An octapeptide (eight-amino acid peptide) angiotensin derived from the inactive form, angiotensin I, and is involved in producing vasoconstriction and increased blood pressure
Angiotensin is an oligopeptide hormone that plays a part in the regulation of blood pressure. It particularly causes vasoconstriction, which in turn results in an increase in blood pressure. There are different forms of angiotensin. The initial inactive form is angiotensin I. It is a decapeptide derived from angiotensinogen. The angiotensinogen released into the plasma is converted into angiotensin I through the action of renin. The angiotensin I is cleaved again and converted into the octapeptide angiotensin II through the action of the angiotensin-converting enzyme (ACE). The angiotensin II is an active form of angiotensin that is directly involved in the contraction of vascular smooth muscle. It does so by activating the Gq protein in vascular smooth muscle cell, which leads to the activation of the IP3-dependent mechanism. This leads to an increase in intracellular calcium levels, resulting in contraction. This role of angiotensin II brings about the increased blood pressure. Angiotensin II is also involved in the release of aldosterone from the adrenal glands.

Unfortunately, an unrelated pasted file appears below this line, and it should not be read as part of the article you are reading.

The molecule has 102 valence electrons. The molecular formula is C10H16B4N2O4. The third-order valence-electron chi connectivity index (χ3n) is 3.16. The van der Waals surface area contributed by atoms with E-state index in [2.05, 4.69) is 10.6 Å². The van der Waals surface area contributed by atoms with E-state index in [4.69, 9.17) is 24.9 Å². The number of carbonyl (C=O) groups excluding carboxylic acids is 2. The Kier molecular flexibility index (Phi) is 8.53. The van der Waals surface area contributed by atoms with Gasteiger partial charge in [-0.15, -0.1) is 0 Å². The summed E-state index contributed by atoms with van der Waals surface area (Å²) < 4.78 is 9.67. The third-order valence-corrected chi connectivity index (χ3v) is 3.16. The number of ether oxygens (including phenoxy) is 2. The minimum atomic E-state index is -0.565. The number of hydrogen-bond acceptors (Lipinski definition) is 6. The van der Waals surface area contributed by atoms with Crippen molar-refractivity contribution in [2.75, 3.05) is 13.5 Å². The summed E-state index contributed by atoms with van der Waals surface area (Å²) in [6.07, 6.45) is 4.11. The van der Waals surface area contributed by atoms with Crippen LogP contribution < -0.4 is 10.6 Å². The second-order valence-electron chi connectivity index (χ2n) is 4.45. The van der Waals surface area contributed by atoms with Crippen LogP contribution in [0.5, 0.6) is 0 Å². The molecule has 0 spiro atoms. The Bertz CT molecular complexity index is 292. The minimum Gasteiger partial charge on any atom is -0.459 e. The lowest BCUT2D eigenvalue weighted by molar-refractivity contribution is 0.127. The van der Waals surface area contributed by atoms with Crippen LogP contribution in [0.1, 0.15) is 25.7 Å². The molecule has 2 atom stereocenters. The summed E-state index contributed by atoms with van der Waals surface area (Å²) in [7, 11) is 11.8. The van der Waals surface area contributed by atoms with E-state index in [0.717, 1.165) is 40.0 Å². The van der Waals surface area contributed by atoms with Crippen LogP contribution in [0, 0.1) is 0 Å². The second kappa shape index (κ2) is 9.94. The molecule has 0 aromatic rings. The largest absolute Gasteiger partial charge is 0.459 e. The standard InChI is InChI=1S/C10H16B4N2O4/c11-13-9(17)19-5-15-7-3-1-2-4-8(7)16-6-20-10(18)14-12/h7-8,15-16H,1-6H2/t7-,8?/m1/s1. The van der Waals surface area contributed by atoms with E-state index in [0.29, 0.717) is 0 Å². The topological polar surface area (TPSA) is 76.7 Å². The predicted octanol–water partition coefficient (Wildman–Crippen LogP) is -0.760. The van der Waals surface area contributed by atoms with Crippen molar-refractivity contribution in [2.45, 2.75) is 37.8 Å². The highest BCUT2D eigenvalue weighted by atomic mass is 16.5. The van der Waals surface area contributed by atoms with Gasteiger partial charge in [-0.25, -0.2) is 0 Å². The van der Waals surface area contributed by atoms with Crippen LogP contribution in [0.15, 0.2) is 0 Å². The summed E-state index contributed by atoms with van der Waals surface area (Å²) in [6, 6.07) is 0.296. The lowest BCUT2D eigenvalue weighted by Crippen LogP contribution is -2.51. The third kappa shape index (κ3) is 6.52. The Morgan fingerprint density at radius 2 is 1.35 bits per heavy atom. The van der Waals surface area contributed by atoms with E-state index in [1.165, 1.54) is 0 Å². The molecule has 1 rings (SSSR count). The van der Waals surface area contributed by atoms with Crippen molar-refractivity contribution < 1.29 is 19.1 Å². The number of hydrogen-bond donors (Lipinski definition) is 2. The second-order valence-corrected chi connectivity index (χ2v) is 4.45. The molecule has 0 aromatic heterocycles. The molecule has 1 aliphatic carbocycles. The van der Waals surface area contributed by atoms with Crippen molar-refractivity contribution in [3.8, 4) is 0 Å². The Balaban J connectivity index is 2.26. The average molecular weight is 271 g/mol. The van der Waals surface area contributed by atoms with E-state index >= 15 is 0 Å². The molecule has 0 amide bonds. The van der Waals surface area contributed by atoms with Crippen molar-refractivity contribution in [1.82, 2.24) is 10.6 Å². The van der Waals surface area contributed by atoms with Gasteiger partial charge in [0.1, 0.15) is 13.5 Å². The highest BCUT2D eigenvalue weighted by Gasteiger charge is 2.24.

Angiotensin II is converted to angiotensin III through angiotensinases.
The clinically and experimentally used bovine form has valine in position 5 where the human form has isoleucine. As a medication, it acts as a vasoconstrictor agent.